Turkish President Recep Tayyip Erdogan says the US and its allies have been providing free weapons to Kurdish militants operating in northern Syria in a move that poses a threat to Turkey’s security.

In an interview with the Turkish NTV news channel on Saturday, Erdogan accused the US and its allies of refusing to sell weapons to Ankara while arming the outlawed Kurdish forces.

“We cannot buy weapons from the US with our money, but unfortunately, the US and coalition forces give these weapons, this ammunition, to terrorist organizations for free,” he said. “So where does the threat come from? It comes primarily from strategic partners.”

The Turkish president also noted that Washington continues to dispatch arms convoys to Syria. “The US sent 5,000 trucks loaded with weapons to northern Syria,” he said.

The US views the Kurdish People’s Protection Units (YPG) as an ally in Syria. The militant group forms the backbone of the so-called Syrian Democratic Forces (SDF) which is being trained, equipped and protected by the Americans.

Last December, US President Donald Trump approved providing weapons worth $393 million to what Washington calls partners in Syria, including the YPG.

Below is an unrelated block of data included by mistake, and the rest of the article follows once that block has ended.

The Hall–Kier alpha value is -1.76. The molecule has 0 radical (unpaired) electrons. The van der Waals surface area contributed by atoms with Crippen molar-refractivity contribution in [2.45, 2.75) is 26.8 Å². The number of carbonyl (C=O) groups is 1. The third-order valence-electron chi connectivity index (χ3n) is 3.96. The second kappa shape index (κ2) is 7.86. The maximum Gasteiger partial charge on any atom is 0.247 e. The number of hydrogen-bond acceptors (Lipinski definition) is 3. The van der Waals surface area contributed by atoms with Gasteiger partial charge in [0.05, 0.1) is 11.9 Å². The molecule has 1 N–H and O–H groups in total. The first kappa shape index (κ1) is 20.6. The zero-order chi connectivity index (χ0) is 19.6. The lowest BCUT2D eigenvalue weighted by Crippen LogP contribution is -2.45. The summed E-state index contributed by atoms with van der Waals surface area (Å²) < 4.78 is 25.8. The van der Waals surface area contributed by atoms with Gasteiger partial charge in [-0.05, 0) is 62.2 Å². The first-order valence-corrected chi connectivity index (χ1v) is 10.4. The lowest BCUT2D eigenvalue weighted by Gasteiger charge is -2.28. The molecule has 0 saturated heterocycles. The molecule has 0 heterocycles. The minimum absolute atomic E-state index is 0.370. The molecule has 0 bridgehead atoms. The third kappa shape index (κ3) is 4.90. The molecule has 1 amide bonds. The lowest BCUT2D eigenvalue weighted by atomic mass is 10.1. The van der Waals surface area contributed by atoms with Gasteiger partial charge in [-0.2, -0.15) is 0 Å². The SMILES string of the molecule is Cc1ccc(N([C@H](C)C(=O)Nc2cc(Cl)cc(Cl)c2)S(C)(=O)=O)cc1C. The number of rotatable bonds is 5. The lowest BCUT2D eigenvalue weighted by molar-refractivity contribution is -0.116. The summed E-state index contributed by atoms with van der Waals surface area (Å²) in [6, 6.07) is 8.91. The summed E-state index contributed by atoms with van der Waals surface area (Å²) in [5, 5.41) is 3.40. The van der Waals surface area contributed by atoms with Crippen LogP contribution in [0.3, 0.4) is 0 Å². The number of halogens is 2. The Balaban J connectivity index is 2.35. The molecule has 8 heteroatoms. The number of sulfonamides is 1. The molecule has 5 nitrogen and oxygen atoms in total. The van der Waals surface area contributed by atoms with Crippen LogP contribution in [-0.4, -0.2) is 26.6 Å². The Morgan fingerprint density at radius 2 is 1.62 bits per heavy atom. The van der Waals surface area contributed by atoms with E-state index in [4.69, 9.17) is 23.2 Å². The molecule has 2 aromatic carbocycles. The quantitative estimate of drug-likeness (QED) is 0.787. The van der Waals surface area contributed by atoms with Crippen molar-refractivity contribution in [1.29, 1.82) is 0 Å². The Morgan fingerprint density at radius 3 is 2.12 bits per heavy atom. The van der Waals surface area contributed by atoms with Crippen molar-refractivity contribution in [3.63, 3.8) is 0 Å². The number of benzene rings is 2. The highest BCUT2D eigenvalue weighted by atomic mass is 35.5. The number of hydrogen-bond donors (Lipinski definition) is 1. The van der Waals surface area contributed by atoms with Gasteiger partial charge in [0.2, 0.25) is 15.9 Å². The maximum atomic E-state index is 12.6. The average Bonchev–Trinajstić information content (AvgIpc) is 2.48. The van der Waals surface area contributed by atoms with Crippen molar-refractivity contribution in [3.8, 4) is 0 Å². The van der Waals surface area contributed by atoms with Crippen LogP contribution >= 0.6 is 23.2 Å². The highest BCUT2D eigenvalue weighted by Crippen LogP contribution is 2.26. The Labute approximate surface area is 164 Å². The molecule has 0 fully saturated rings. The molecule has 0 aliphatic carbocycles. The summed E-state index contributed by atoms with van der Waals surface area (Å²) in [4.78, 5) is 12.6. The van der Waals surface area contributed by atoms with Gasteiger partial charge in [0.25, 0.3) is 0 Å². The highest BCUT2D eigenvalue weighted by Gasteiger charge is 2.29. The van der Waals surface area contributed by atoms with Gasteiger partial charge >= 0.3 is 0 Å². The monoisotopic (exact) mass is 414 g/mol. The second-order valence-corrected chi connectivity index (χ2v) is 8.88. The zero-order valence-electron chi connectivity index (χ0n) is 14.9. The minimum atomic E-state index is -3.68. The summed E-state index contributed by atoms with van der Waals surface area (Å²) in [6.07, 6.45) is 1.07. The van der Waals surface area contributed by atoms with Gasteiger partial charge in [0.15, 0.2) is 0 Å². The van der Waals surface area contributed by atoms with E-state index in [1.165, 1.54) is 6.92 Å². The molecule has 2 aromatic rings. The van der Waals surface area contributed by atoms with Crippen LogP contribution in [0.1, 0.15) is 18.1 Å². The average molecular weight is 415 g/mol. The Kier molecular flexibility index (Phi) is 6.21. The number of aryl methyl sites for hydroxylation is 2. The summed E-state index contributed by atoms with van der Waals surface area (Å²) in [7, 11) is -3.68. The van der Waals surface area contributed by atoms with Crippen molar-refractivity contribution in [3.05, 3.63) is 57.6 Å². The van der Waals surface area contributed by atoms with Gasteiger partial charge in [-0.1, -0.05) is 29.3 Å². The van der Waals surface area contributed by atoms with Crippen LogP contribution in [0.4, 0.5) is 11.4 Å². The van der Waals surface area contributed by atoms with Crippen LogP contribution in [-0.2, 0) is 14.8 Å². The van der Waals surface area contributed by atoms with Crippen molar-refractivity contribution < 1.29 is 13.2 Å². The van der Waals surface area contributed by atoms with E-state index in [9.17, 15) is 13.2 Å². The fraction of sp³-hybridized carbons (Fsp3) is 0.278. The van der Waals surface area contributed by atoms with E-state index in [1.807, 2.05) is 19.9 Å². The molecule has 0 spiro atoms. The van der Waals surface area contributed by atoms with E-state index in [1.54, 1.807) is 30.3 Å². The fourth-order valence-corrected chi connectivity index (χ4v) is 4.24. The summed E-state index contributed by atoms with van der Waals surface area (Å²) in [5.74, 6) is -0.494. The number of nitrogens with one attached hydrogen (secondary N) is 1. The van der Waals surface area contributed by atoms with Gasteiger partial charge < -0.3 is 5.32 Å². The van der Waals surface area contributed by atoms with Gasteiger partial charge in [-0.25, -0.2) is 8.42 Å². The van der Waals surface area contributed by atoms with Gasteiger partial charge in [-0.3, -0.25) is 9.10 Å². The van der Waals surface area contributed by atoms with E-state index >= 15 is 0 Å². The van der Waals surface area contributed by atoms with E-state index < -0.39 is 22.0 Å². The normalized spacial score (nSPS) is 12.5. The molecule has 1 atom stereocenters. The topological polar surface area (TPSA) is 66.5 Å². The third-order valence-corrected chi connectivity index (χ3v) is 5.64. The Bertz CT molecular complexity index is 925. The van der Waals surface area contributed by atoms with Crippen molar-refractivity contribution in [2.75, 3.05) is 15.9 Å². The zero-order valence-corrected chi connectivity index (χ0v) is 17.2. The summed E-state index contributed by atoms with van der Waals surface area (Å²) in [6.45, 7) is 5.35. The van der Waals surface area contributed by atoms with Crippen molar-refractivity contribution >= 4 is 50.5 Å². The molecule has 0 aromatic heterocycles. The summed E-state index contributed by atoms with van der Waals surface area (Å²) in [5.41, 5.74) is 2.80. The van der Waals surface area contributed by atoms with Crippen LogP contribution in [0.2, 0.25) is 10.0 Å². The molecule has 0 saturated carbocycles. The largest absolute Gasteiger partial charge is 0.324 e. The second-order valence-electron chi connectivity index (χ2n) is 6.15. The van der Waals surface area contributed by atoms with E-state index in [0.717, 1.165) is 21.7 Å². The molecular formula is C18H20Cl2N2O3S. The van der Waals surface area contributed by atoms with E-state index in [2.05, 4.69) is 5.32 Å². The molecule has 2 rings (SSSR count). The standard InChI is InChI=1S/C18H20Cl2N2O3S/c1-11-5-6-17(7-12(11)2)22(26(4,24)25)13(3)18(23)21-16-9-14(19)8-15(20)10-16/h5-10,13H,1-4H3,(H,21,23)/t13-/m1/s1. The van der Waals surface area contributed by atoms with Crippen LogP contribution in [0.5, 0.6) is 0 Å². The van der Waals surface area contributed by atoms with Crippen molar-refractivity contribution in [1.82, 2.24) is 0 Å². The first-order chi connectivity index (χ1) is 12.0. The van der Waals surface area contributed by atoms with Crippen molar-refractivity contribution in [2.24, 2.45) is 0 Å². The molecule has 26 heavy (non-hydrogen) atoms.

The following month, the US announced plans to create a 30,000-strong force comprised of Kurdish militants, which would be deployed along the Turkish border.

The US measures infuriated Ankara, which views the YPG as the Syrian branch of the outlawed Kurdistan Workers’ Party (PKK).

Erdogan accused Washington of planning to form a “terror army” in Syria. On January 20, Turkey launched an operation against the YPG in the Syrian city of Afrin.

Afrin fell to Turkish forces in March, with Erdogan warning that the military campaign may be extended along the whole Syrian border.

The Afrin operation, codenamed Operation Olive Branch, has strained relations between the US and Turkey. Ankara has threatened to advance on the SDF-held town of Manbij, where US troops are stationed.

About 2,000 US troops are deployed in northeast Syria in territories under the control of Kurdish militants.

Turkey has been sounding the alarm about Washington’s alliance with Kurdish fighters in Syria. The country, which has the second-biggest army in NATO, has been coordinating with Russia and Iran to ensure a political transition, leaving Washington out of the negotiations.

Marcus Montgomery, a fellow at the Arab Center Washington DC, has said Trump and his aides do not seem to understand the gravity of Turkey’s concerns.

Washington’s former ambassador to Syria Robert Ford echoed Montgomery’s comments, saying that the administration had done “nothing” to ease the worries of the Turks.

“The American position in northern Syria is strategically foolish and operationally dangerous,” Ford told Middle East Eye news portal.

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